A leak that drips once per second wastes more than 250 gallons of water each month. A silent toilet leak wastes between 50 and 500 gallons of water per day, and leaky pipes can waste hundreds of gallons of water, as well as destroy valuable property and increase your water bill. Save money and the stress of water leaks by preventing, finding, and fixing leaks with these five tips:
- Locate Your Emergency Shutoff Valve
- Be the Leak Detective:
- Read your utility bill – Check your water bill for unusually high use. There’s a good chance you might have a leak or break in a water pipe.
- Check your water meter – If you suspect a water leak, one of the best ways to confirm is to check your meter.
- Turn off all faucets and water using appliances.
- Record the meter reading.
- Do not use water for approximately an hour.
- Record the meter reading again.
- If the meter reading is not the same, you have a Leak.
- Use your eyes and ears – Listen for toilets that are running and faucets that drip. For outside leaks try to find soggy areas or areas where water is flowing. Some water leaks can be hard to detect because they occur in underground pipes. If there is no explanation for an increase in your water bill, then it’s possible you have a hidden leak.
- Fix Leaky Faucets and Toilets As Soon As Possible:
- Faucets – Most faucet leaks can be fixed by simply replacing the washer.
- Toilets – Depending on where the leak is , you may be able to fix it yourself, or you may need to call a plumber for repair.
- Take the lid off the tank, flush and watch. The water level should come up to about 1 inch below the overflow tube. If it comes up higher, it is easy for water to continuously overflow and run down the drain.
- Check to see if you have a leak in or around the flapper or ball valve at the bottom of the tank. You can do this by putting a little food coloring in the tank. Don’t flush and wait to see if any color appears in the bowl. If the color does appear then this is an indication that you have a leak.
- Prevent Frozen Pipes:
- Insulate pipes and valves – Wrap pipes exposed to freezing temperatures with pipe insulation. This includes pipes located outdoors, in attics, crawl space, basements, and garages.
- Turn off hose bibs and valves – Shut off and drain outside faucets to prevent freezing. Turn off the individual shutoff valves and open hose bibs to drain faucets.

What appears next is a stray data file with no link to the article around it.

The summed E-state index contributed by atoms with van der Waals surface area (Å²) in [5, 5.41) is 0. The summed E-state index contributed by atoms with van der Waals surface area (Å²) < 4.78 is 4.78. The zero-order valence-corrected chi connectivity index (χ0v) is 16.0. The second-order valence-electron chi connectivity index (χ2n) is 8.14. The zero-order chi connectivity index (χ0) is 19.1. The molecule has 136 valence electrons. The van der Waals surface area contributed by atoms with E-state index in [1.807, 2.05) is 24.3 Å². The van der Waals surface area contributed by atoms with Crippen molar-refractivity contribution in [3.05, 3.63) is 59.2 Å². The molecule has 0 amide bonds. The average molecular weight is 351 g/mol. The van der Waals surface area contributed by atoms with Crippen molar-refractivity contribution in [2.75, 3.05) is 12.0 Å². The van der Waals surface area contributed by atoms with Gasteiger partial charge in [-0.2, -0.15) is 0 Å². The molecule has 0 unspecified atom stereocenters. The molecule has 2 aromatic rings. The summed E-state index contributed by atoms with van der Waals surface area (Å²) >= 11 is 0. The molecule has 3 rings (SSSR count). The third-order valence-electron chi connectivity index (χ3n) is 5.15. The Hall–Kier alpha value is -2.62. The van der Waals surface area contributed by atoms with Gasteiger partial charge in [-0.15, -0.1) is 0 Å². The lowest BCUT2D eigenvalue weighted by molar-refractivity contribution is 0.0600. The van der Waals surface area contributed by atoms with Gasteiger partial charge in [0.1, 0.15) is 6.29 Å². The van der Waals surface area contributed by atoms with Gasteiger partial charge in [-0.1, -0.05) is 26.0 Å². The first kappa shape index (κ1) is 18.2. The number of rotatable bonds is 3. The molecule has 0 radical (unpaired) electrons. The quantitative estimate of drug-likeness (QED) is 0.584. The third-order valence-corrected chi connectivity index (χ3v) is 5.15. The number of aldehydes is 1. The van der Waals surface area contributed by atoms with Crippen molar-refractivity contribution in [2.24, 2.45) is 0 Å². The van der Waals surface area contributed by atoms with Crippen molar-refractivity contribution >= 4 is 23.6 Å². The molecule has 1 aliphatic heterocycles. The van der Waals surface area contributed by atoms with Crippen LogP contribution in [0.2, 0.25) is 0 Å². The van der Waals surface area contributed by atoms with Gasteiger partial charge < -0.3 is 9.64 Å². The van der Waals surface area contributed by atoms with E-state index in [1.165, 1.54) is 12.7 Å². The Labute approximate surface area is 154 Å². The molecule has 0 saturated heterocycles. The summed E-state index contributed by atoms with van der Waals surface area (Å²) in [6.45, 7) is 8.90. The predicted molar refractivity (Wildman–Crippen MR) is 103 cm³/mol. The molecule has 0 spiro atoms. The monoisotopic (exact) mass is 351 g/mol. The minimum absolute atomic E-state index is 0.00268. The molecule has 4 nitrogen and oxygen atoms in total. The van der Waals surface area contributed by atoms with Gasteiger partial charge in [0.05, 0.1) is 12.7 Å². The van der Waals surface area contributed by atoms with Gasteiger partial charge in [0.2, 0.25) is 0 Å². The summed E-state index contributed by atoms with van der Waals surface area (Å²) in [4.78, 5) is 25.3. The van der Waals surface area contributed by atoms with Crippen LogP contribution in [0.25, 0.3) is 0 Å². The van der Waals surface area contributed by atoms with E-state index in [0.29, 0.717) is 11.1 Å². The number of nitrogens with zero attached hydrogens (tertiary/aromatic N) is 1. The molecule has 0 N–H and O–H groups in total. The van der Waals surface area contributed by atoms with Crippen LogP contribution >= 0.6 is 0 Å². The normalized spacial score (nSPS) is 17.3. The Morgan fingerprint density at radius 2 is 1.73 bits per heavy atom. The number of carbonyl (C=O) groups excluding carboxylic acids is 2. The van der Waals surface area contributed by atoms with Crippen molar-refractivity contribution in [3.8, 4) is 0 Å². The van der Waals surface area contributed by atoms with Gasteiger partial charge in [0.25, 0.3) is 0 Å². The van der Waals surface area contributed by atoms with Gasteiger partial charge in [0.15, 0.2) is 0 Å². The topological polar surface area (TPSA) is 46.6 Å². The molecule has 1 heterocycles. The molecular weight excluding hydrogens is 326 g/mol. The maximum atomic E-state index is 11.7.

- Circulate air – If there will be a deep freeze, open doors inside the house allowing warm air to circulate. Keep your thermostat set no lower than 55 °F while away from home.
- Drain outdoor water lines – Irrigation systems and water features need to be drained in autumn.
- What to do if pipes are frozen: Likely places for frozen pipes include against exterior walls or where your water service enters your home through the foundation.
- Open faucet – You will want to open a faucet in the home to prevent pressure build-up from the pipes being frozen. Keep the faucet open. As you treat the frozen pipe and the frozen area begins to melt, water will begin to flow through the frozen area. Running water through the pipe will help melt ice in the pipe.
- Heat – Apply heat to the section of pipe using an electric heating pad wrapped around the pipe, an electric hair dryer, a portable space heater (kept away from flammable materials), or by wrapping pipes with towels soaked in hot water. Do not use a blowtorch, kerosene or propane heater, charcoal stove, or other open flame device. Apply heat until full water pressure is restored. If you are unable to locate the frozen area, if the frozen area is not accessible, or if you can not thaw the pipe, call a licensed plumber.
- Verify – Check all other faucets in your home to find out if you have additional frozen pipes. If one pipe freezes, others may freeze, too.
If you can not locate the frozen pipe(s), open the faucet to relieve pressure and then turn off the main shut off valve and contact a licensed Plumber immediately.
Call Before You Dig !!
Tate Monroe Water Assn., Inc. is a member of the Ohio Utilities Protection Service (OUPS). Please call 1-800-362-2764 (www.oups.org) before doing any digging, so underground utilities can be marked. We will be notified by computer printout. Contact with underground utilities can be dangerous as well as costly.
The Ohio Revised Code states that you are responsible for calling OUPS 48 hours, but no more than 10 days, before digging. This excludes Saturdays, Sundays, and legal holidays.
The following information will be required by OUPS:
Location of Work (street address)
Distance from Intersection and Direction
Extent of Work Front/Rear/Both Sides
Date of Excavation
Start Time of Excavation
Type of Work
Contact Person/Additional Information
Non-Member Utilities Must Be Notified Individually
OUPS Locate Work Order